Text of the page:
City Council to consider nearly $4 million for drinking water projects



ELLSWORTH — The City Council will vote at a special meeting on Friday morning whether to authorize up to $3.8 million in bonds to pay for improvements to the city’s drinking water infrastructure.

The meeting will take place at 8 a.m. in the Council Chambers at City Hall.

Most of that money — up to $3 million — would be to repay money the city is on tap to receive from Maine’s Drinking Water State Revolving Fund, a low-interest loan program that is part of the Department of Health and Human Services.

The money breaks down into three components:

  • $1,325,000 for water and sewer line improvements on State Street. The city intends to do that work this summer, while the Maine Department of Transportation (MDOT) is rebuilding State Street between the Mill Mall and the bridge over the Union River at Ellsworth Falls.
  • $1,795,000 for the construction and installation of “backwash lagoons and a spray irrigation system” at the city’s water treatment plant near Branch Lake.
  • $685,000 for upgrades to the city’s water storage tanks on State Street and High Street.

The collective total for those components is $3,805,000. Beyond the $3-million loan from the state, an additional $766,000 would need to be bonded outside of the loan program. Another $39,000 would be needed to cover legal and financial fees and any overages due to changes in the projects.

Councilors will vote on each of the components separately. The cost of the projects would eventually be footed by the city’s drinking water customers, but what effect that would have on their bills depends on interest rates and the total cost of the projects.

That, in turn, depends on which (if any) of the projects the council votes to move forward with.

City Manager David Cole said the improvements on State Street represent the most pressing need. MDOT’s planned work on that road gives the city a chance to replace an old section of water main at a lower cost by doing the work while the road is already dug up.

Plans call for replacing 2,800 feet of water main on State Street and an additional 925 feet of water main on North Street, along with additional improvements. City officials said the water main in that area is a 10-inch 1889 cast-iron, lead-joint main that will be replaced with a modern 12-inch water main.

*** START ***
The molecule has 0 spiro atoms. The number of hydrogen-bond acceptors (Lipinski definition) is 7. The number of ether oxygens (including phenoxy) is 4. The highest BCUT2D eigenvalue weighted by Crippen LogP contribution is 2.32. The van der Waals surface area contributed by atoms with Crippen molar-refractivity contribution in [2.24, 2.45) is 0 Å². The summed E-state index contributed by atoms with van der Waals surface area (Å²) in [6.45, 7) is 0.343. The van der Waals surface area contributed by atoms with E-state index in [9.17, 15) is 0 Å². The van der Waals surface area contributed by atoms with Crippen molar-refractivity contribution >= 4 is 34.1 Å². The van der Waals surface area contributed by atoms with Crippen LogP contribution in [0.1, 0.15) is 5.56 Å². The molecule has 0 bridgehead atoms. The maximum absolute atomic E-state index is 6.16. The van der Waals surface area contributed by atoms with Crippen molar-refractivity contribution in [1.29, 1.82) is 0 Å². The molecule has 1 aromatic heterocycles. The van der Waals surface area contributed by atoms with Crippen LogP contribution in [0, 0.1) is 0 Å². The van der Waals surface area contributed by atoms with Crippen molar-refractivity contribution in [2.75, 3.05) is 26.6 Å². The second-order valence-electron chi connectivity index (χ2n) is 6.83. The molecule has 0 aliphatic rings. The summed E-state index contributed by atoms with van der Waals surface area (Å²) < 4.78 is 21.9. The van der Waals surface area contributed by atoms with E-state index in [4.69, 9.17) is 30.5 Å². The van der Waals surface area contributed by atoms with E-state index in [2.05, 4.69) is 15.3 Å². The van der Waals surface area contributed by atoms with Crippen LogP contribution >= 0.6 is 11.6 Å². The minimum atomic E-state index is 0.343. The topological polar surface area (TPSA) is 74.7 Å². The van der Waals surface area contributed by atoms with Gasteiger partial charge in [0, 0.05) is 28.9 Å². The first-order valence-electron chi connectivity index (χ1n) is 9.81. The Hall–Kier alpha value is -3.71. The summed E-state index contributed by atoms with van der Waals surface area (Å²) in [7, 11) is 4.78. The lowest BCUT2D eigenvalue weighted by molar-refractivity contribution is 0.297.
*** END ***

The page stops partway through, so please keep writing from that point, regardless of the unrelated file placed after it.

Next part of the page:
“It’s time to upgrade,” Cole said.

Lead-joint refers to the way the pipes were joined together. Oakum — natural fibers mixed with tar — were packed around the end of a pipe where it fits into another one, and the joint was then sealed with molten lead. It was a common method of joining pipes.

The mention of lead may bring to mind the news out of Flint, Mich., in recent months, but city officials said that is a different situation and lead is not a problem in Ellsworth water.

Larry Wilson, superintendent of the city’s drinking water department, said the city recently finished testing for lead and copper and only one house was found to have an issue with lead. That issue, he said, was found to be caused by a faucet that had recently been replaced inside the home.

“We’re in compliance,” Cole said. “Our water’s fine.”

Cole said the city is “lucky” to have a “great water source” in Branch Lake. He noted the city has taken steps to manage and preserve the lake and its watershed to maintain its water quality.

On upgrades to the water storage tanks, Wilson said it is to make sure the water inside the tanks is being well mixed so that users can “have nice, fresh water all the time.”

The backwash lagoons and spray irrigation system at the city’s water treatment plant would be put in place to avoid the unpermitted discharge of backwash water from the plant back into Branch Lake.

Deputy City Manager and Finance Director Tammy Mote said the city would likely look to repay the borrowed money over 20 years. She noted, as did state officials in letters to the city, that the interest rate for the borrowed money would be low.

 

Steve Fuller

Steve Fuller

Reporter at The Ellsworth American,
Steve Fuller worked at The Ellsworth American from 2012 to early 2018. He covered the city of Ellsworth, including the Ellsworth School Department and the city police beat, as well as the towns of Amherst, Aurora, Eastbrook, Great Pond, Mariaville, Osborn, Otis and Waltham. A native of Waldo County, he served as editor of Belfast's Republican Journal prior to joining the American. He lives in Orland.
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